The term "disaster movie" tends to conjure up images of campy and disposable entertainment involving killer asteroids and doomed ship voyages, so attaching it to a film like The Impossible feels wrong, considering the terrible true-life circumstances on which it's based. Those circumstances involve the 2004 Indian Ocean earthquake and tsunami that killed an estimated 280,000 people in 14 different countries. Specifically, the film tells the story of the Belon family, British tourists who were separated from each other when the tsunami hit their beachside resort in Thailand on December 26th.
The bulk of the film features the parallel stories of Henry (played by Ewan McGregor) and his two sons struggling to reunite with his doctor wife, Maria (played by Naomi Watts), and the couple's oldest son, Lucas (played by impressive newcomer Tom Holland). The Impossible's focal point is obviously the tsunami event and the sequence is quite impressively executed by Spanish director Juan Antonio Bayona. Mostly eschewing special effects and relying on recreating the spectacle in the second largest water tank in the world, the ten minute sequence is gripping and immersive, realistically conveying the magnitude, violence, and unpredictability of mother nature. The aftermath of the big disaster (meaning the vast majority of the movie) inevitably feels somewhat anti-climatic, as the family makes the slow, arduous journey back to one another. Bayona briefly livens things up during one of these scenes with a gruesome close-up shot of a thigh wound suffered by Maria that elicited collective gasps and squirms from the theatre audience. According to this story, that shot apparently caused a couple of moviegoers at The Impossible's TIFF world premiere screening the day before to actually pass out. In either the same scene or one shortly before or shortly after it, the director also made what I thought was an odd decision in showing one of Maria's breasts being exposed to her son because one of the straps on her top had broken off. Considering the hell the tsunami had just put them through, the scenario was completely plausible and the real-life Maria was on set for most of the lengthy seven month shoot (ironically, bad weather slowed down production), so I can't even entertain the notion that the shot was exploitative. Even still, it just seemed like a very strange creative choice on Bayona's part.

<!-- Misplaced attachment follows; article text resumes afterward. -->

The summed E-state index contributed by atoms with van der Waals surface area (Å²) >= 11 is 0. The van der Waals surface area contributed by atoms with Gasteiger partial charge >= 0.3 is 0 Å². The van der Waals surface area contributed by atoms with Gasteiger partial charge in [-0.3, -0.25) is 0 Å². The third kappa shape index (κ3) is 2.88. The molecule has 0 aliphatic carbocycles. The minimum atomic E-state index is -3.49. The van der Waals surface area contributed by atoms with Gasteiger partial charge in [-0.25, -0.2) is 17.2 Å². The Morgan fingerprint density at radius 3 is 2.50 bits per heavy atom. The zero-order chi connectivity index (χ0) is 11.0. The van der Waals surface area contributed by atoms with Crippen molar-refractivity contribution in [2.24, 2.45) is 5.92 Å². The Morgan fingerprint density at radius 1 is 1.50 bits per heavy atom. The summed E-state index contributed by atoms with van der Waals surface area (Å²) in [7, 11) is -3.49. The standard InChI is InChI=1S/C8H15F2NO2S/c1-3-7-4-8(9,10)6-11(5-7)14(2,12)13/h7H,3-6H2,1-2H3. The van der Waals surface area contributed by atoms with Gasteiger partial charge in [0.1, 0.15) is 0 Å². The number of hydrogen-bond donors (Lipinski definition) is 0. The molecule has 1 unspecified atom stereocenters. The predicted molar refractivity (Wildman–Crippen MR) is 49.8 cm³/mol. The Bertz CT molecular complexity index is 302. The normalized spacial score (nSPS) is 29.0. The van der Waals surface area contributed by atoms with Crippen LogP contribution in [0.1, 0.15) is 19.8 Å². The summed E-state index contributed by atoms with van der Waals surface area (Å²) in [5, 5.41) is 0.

Watts and McGregor give sound performances in roles I'd classify as unremarkable, especially McGregor's. Watts has a lot more heavy lifting to do, particularly during the numerous scenes where she's bedridden. Some early reviews of The Impossible wildly speculated on Oscar nominations for their performances, which would devalue that whole spectacle even more in my eyes than it already is. Holland gets more screen time than either star and acquits himself very well. The Impossible's frequent reliance on the youngster's point of view, coupled with the spectacle of the tsunami, also lends the film an unmistakable Spielbergian quality (you can also find it in the occasionally overly manipulative musical score).
I found myself intermittently more emotionally invested with the characters than I would have expected, but The Impossible ends up feeling like little more than average entertainment with one dynamic ten minute segment.
Opens in Spain next week and select European and Asian markets through February 2013; opens in North America in late December